I don’t think it’s a matter of difficulty monetizing social networks, they just monetize in a different way based on the issues surrounding social networks. First off, Jamati.com is not a social network (in that users do not create the content). We’re in the business of creating content (so far), whereas social networks allow the user to create content. The common issue with monetizing social networks is the frequent misuse of copyrighted material published by the user, often against copyright laws. When a social network sells ads on pages that contain unauthorized use of copyrighted material, they are typically profiting in an unethical, if not illegal way. That’s why so many lawsuits have been brought up against the likes of YouTube.com and others. But since we control the content on our site and attempt to make all necessary authorizations before using copyrighted material, the issue of selling ads on our pages is less conflicting.

    Most editorial based sites monetize through partnered sponsorships, ad placements, and advertorials (paid-for editorials). Some even set up e-stores and sell branded products. One advantage editorial sites have over social networks is brand power. Many advertisers like to associate themselves with strong brands, and Jamati.com is certainly becoming that.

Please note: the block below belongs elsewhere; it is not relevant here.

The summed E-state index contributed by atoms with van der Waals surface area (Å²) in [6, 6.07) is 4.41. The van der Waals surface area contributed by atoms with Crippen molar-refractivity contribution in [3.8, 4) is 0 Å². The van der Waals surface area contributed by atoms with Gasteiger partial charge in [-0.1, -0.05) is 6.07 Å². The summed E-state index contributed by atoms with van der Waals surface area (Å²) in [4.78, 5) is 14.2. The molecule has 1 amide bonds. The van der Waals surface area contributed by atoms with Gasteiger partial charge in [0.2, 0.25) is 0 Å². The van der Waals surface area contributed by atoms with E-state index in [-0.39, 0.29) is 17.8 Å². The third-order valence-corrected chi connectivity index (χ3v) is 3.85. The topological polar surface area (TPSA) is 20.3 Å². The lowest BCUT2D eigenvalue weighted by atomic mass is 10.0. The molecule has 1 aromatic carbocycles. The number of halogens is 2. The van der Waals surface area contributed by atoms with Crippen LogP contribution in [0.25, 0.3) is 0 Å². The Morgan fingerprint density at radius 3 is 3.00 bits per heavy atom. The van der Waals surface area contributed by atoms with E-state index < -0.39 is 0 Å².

Demographics is key part of brand power, and the more niche a brand can be, the greater the likelihood of successfully run targeted ad campaigns. Certainly traffic volume is important, but if you consider MySpace, with such a wide spread demographic, the success of an African based ad campaign would pale in comparison to one run on Jamati.com which primarily targets Africans and the diaspora.

    As online advertisers look for new ways to engage their markets, it will be up to the content providers to develop new ways of reaching those markets and tapping into new ones.

  3. Hey Hash, I have spoken to Elias a few times especially before the relaunch of Jamati. I know he is on point and working on a number of things to fill up the African digital space. Jamati is a really cool site and I know it is growing. Kudos for the interview and keep up the good work, Jamati.

  4. Gathoni Kungu says:

    Hey, this is all so interesting because i am Kenyan…and we are shooting a show called the Patricia show and i would love to have Elias Mageto- the founder come onto the show and talk about Jamati. Please give me his contacts so that if and when he is Kenya we can have him on the show.

  5. I am a black Puerto Rican who discovered Jamati.com just 15 minutes ago while reading an article titled “Africa, land of ebony divas” I was very happy because I love every thing about black people in general and black women in particular. At the same time the artcle disapointed me a bit because the only three pictures they showed were two light skin women,Thandie and Iman and the South African actress Charlize.Before I jump into the world of Jamati.com I would like to know if that is the kind of representation of Africa I will typically see at Jamati’s… …